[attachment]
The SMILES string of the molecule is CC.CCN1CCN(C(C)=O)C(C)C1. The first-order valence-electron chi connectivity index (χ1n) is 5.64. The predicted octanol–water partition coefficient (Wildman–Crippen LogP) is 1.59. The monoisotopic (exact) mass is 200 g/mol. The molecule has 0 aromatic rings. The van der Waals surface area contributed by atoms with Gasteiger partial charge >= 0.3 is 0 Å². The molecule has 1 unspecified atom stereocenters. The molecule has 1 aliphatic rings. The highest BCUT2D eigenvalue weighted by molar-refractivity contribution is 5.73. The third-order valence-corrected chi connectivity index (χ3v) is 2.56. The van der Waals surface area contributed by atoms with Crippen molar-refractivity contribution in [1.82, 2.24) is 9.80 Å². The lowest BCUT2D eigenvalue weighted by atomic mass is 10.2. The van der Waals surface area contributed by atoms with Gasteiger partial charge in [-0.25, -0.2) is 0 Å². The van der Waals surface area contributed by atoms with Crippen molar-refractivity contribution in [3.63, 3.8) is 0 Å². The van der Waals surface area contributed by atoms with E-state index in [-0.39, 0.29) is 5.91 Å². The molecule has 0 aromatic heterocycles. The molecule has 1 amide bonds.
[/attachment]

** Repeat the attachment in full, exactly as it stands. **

The SMILES string of the molecule is CC.CCN1CCN(C(C)=O)C(C)C1. The first-order valence-electron chi connectivity index (χ1n) is 5.64. The predicted octanol–water partition coefficient (Wildman–Crippen LogP) is 1.59. The monoisotopic (exact) mass is 200 g/mol. The molecule has 0 aromatic rings. The van der Waals surface area contributed by atoms with Gasteiger partial charge >= 0.3 is 0 Å². The molecule has 1 unspecified atom stereocenters. The molecule has 1 aliphatic rings. The highest BCUT2D eigenvalue weighted by molar-refractivity contribution is 5.73. The third-order valence-corrected chi connectivity index (χ3v) is 2.56. The van der Waals surface area contributed by atoms with Crippen molar-refractivity contribution in [1.82, 2.24) is 9.80 Å². The lowest BCUT2D eigenvalue weighted by atomic mass is 10.2. The van der Waals surface area contributed by atoms with Gasteiger partial charge in [-0.25, -0.2) is 0 Å². The van der Waals surface area contributed by atoms with Crippen molar-refractivity contribution in [3.63, 3.8) is 0 Å². The van der Waals surface area contributed by atoms with E-state index in [-0.39, 0.29) is 5.91 Å². The molecule has 0 aromatic heterocycles. The molecule has 1 amide bonds.